He also serves on the Space, Science and Technology Committee and is ranking Democrat on the research and technology subcommittee. His district includes Argonne National Laboratory, and Lipinski said he's concerned the Trump administration might try to cut funding for science, especially research dealing with climate change.
"The No. 1 concern I have is that funding will be cut for alternative energy projects and clean energy," he said. "That we're going to move toward just helping the fossil fuel industry even more."
Lipinski can use his voice in Congress to address potential changes in policy on environmental protections. We talked about how immediately after the inauguration, the White House website was scrubbed of information about climate change.
"It's also important that we don't have a situation where — especially in climate change — where we have politicians stepping in and dictating what kind of scientific research is going to be done," Lipinski said.
"That's something I'm going to be watching out for, helping keep oversight over, and calling out anything wrong that I do see and fighting for the research funding we need."
Argonne hosts visiting international scientists, researchers and scholars. Lipinski said he hasn't heard about Argonne being directly affected yet by Trump's executive order restricting travel between the United States and seven predominantly Muslim countries in the Middle East and North Africa.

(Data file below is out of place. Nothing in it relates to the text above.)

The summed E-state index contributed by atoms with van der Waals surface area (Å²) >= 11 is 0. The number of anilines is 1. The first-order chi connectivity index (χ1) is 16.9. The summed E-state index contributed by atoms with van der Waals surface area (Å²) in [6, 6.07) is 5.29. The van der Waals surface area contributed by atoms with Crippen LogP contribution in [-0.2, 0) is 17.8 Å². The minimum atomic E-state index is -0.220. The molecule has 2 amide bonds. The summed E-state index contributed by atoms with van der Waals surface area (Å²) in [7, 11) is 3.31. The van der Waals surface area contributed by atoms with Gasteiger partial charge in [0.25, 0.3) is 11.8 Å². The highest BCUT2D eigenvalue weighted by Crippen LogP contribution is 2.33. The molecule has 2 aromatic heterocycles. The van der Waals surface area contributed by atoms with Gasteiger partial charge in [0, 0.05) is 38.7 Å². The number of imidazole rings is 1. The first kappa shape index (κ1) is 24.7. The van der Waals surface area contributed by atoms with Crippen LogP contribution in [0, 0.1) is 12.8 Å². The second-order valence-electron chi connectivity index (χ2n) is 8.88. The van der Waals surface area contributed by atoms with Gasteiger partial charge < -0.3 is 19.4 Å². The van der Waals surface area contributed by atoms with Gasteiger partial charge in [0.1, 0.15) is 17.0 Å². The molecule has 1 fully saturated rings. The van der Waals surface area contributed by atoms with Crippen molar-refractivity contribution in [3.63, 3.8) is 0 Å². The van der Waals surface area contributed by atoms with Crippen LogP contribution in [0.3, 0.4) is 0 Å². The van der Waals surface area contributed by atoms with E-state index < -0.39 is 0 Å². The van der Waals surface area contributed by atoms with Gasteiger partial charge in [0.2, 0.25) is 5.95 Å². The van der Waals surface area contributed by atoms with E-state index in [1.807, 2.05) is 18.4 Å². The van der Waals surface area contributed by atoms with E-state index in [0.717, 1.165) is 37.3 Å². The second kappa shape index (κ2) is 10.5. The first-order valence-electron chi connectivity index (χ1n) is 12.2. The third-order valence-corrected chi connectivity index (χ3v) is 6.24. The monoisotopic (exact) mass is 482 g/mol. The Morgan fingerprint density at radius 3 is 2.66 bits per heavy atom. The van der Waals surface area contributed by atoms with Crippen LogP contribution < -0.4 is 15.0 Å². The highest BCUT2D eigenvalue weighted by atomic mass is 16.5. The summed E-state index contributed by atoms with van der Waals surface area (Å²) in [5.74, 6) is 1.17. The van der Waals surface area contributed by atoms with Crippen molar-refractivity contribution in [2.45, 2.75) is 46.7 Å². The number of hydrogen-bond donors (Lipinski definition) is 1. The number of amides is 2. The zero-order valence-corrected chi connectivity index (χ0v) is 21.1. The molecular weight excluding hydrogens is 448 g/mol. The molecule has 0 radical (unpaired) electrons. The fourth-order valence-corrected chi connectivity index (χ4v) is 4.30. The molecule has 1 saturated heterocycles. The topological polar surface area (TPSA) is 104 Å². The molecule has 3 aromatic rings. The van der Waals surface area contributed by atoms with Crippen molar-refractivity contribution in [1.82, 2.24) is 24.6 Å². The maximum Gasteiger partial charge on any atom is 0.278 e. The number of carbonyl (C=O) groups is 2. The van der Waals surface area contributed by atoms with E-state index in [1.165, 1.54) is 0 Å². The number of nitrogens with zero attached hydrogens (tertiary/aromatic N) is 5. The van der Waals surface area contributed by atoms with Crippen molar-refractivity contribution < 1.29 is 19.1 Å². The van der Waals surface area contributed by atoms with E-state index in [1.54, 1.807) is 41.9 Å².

He has, however, heard from area hospitals affected by the travel restrictions and said he expects Argonne would be affected if the executive order is upheld in court.
"It's a concern in all professions about who might not be able to come here, or who might be here and not able to take a trip back home," he told me.
"(There's concern about) some scientists not wanting … to work for the federal government because they don't know if there's going to be political interference in what we do … That's a problem. The United States needs to be a leader in scientific research. Generally, Republicans in Congress agree with that statement."
Trump's handling of foreign policy is a major concern, Lipinski said.
"We can't continue picking fights everywhere. A lot of Americans think we need to stand stronger. I don't disagree with that. But that doesn't mean you go picking fights with countries all around the world. That's not the way to be a stronger, more secure America."
Domestically, however, Lipinski said he believes he could find common ground with some positions supported by Trump and Republicans. For example, Lipinski recently sponsored "Buy American" legislation that close loopholes, promote hiring Americans and ensure federal contracts are awarded to domestic companies whenever possible.
Lipinski, like other Democrats in Congress, expressed a willingness to work with the president and Republicans on some issues. But he cautioned that in other areas, including ethics, he and other Democrats will closely monitor the president's conduct.
"There are great concerns over his business dealings and connections," Lipinski said. "There are so many things that would be easier for the president and, I think, better for our country if the president did not Tweet as much as he did."
"A lot of us had hoped he would be different when he became president. I'm not going to sit here and say I want the president to fail because that means that people suffer, Americans suffer. My job is to keep the president in line so things get better in our country."